Mary is a representative case. There are weeping Marys yet. They will sit at his feet and hear his word; and wheresoever this gospel shall be preached in all the world they will be found. This memorial is written for their sakes.
Mary seems to have been quite a common name among the Jews in those days, and as all those named appear to have been exceptionally devoted disciples, I have regretted that an idea should have obtained, extensively among preachers and poets, that some of these Marys were immoral. Not only are suspicions of this kind entirely without scriptural warrant, but they have not even the countenance of respectable tradition. It would be difficult to find in all the New Testament any instance of stronger testimonials of divine approbation than those given of Mary, the sister of Martha, and Mary Magdalene. Yet these two are quite frequently confused with each other, and consequently both subjected to approbious epithets. Mary, of the city of Magdala, seems to have been a woman of wealth and distinction, yet a subject of much affliction. She is named as one among those whom Jesus healed of evil spirits and infirmities. A complication of diseases, the healing of which resulted, in her ease, in a life of humble devotion and profound gratitude. I remember once reading a sermon (it was called a sermon), the author of which had acquired quite a notoriety, and was sometimes spoken of as Brooklyn”s great preacher, the subject being this anointing by Mary. After making a kind of theatrical exhibition of the princely grandeur of the place, and the sumptuousness of the feast, the number of attendants and the like, the guests are represented as being shocked by the entrance unbidden of a dirty hag from the street with disheveled hair and tattered and soiled garments, intruding herself like a crazy woman into the midst of the festivities of the place. I only allude to this, and only thus a sentence or two of it, by way of contrast, to show what absurdities can be palmed off by preachers, and readily accepted without protest by numerous hearers, who, it might seem, had never read their Bibles at all. “It. was that Mary that appointed the Lord with ointment whose brother Lazarus was sick.” Of her Jesus testified that she had chosen that good part that should not be taken away from her. It was that Mary whom Jesus loved. Near to this sacred retreat occurred the last interviews between Jesus and his disciples on earth. From the heights of Bethany he pronounced his benediction and ascended to his Father, and their Father; to his God, and their God. While there was no stain upon the character of the Redeemer, neither was there upon the character of those with whom he associated. I have felt desirous to remove, if possible, from the minds of brethren and sisters, traditional errors in regard to important scriptural events, and especially when they reflect unfavorably upon those characters that adorn the scriptural pages.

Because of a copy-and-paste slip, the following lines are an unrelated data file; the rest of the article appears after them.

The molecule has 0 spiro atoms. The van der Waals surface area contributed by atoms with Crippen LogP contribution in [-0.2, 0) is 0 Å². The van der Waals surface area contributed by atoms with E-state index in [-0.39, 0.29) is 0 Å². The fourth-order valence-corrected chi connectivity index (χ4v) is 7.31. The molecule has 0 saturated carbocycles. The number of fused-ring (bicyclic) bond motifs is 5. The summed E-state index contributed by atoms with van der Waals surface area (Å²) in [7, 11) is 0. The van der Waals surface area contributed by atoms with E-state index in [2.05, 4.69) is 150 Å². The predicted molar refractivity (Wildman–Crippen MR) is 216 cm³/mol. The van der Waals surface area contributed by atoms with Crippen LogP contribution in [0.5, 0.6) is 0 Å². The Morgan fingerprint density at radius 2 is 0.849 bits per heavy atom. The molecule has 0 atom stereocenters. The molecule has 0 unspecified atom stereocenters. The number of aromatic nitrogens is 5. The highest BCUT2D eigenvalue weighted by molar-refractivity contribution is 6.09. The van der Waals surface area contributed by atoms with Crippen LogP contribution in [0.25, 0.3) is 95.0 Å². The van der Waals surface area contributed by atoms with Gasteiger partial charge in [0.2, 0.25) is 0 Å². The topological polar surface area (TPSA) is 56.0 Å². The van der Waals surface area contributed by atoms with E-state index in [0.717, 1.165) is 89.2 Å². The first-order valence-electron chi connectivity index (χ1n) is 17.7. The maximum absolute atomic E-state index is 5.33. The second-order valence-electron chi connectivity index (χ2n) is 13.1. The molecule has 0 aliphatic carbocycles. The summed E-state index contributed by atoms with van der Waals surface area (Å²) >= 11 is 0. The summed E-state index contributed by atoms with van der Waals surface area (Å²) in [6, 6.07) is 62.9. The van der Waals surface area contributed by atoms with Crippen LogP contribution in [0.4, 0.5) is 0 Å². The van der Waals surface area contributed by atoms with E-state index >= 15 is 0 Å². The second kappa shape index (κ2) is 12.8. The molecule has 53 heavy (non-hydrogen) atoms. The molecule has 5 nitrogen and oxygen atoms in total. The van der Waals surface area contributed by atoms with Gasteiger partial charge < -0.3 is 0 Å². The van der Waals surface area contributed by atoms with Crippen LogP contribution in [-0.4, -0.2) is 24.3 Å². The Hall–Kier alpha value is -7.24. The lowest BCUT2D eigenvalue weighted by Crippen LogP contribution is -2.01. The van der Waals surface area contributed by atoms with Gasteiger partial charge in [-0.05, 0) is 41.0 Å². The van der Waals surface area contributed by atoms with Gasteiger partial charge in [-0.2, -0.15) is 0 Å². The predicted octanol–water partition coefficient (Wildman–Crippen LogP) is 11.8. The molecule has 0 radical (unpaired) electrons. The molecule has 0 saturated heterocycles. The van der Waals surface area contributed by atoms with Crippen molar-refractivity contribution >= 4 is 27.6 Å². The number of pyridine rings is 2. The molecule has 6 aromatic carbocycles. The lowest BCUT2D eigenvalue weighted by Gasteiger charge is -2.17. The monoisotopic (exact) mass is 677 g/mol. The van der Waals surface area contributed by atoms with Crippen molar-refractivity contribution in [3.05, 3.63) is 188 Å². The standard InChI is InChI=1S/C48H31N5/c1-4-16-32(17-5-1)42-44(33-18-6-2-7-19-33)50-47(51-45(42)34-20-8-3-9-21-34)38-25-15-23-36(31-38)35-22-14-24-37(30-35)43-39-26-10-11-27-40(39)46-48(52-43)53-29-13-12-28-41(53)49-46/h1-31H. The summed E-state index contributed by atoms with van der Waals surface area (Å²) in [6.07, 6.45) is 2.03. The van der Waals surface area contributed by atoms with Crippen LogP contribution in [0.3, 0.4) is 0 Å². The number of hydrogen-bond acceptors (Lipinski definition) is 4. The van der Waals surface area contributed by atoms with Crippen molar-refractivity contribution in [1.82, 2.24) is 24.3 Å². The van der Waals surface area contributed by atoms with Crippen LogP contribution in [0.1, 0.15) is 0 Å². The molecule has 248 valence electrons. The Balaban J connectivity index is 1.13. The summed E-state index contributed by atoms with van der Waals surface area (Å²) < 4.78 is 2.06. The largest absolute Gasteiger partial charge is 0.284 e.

Yours, in fellowship,